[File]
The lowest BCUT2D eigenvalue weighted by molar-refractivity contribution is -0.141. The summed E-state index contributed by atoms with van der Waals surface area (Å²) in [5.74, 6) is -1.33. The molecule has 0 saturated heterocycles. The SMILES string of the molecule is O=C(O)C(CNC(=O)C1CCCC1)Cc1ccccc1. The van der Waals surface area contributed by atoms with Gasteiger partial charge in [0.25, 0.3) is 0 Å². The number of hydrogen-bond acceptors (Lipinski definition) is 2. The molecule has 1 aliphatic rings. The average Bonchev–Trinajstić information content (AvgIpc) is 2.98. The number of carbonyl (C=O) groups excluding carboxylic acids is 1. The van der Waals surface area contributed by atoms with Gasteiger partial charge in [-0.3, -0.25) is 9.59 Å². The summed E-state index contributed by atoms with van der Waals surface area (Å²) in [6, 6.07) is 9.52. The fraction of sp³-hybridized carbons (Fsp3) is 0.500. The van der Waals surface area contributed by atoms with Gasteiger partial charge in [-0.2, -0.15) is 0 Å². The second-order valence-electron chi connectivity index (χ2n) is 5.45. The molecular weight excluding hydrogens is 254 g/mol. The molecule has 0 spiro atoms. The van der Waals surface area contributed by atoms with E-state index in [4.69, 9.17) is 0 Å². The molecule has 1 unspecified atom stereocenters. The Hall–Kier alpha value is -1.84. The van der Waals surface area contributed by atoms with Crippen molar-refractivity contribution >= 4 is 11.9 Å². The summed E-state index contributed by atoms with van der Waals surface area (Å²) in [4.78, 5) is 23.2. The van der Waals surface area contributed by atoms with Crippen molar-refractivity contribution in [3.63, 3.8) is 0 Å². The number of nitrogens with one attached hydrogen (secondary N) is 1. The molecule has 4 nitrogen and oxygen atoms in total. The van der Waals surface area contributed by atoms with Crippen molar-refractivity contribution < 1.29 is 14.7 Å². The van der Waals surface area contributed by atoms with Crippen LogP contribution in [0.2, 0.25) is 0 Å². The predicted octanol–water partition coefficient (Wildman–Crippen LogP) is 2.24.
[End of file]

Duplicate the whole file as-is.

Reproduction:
The lowest BCUT2D eigenvalue weighted by molar-refractivity contribution is -0.141. The summed E-state index contributed by atoms with van der Waals surface area (Å²) in [5.74, 6) is -1.33. The molecule has 0 saturated heterocycles. The SMILES string of the molecule is O=C(O)C(CNC(=O)C1CCCC1)Cc1ccccc1. The van der Waals surface area contributed by atoms with Gasteiger partial charge in [0.25, 0.3) is 0 Å². The number of hydrogen-bond acceptors (Lipinski definition) is 2. The molecule has 1 aliphatic rings. The average Bonchev–Trinajstić information content (AvgIpc) is 2.98. The number of carbonyl (C=O) groups excluding carboxylic acids is 1. The van der Waals surface area contributed by atoms with Gasteiger partial charge in [-0.3, -0.25) is 9.59 Å². The summed E-state index contributed by atoms with van der Waals surface area (Å²) in [6, 6.07) is 9.52. The fraction of sp³-hybridized carbons (Fsp3) is 0.500. The van der Waals surface area contributed by atoms with Gasteiger partial charge in [-0.2, -0.15) is 0 Å². The second-order valence-electron chi connectivity index (χ2n) is 5.45. The molecular weight excluding hydrogens is 254 g/mol. The molecule has 0 spiro atoms. The van der Waals surface area contributed by atoms with E-state index in [4.69, 9.17) is 0 Å². The molecule has 1 unspecified atom stereocenters. The Hall–Kier alpha value is -1.84. The van der Waals surface area contributed by atoms with Crippen molar-refractivity contribution >= 4 is 11.9 Å². The summed E-state index contributed by atoms with van der Waals surface area (Å²) in [4.78, 5) is 23.2. The van der Waals surface area contributed by atoms with Crippen molar-refractivity contribution in [3.63, 3.8) is 0 Å². The number of nitrogens with one attached hydrogen (secondary N) is 1. The molecule has 4 nitrogen and oxygen atoms in total. The van der Waals surface area contributed by atoms with Crippen molar-refractivity contribution < 1.29 is 14.7 Å². The van der Waals surface area contributed by atoms with Crippen LogP contribution in [0.2, 0.25) is 0 Å². The predicted octanol–water partition coefficient (Wildman–Crippen LogP) is 2.24.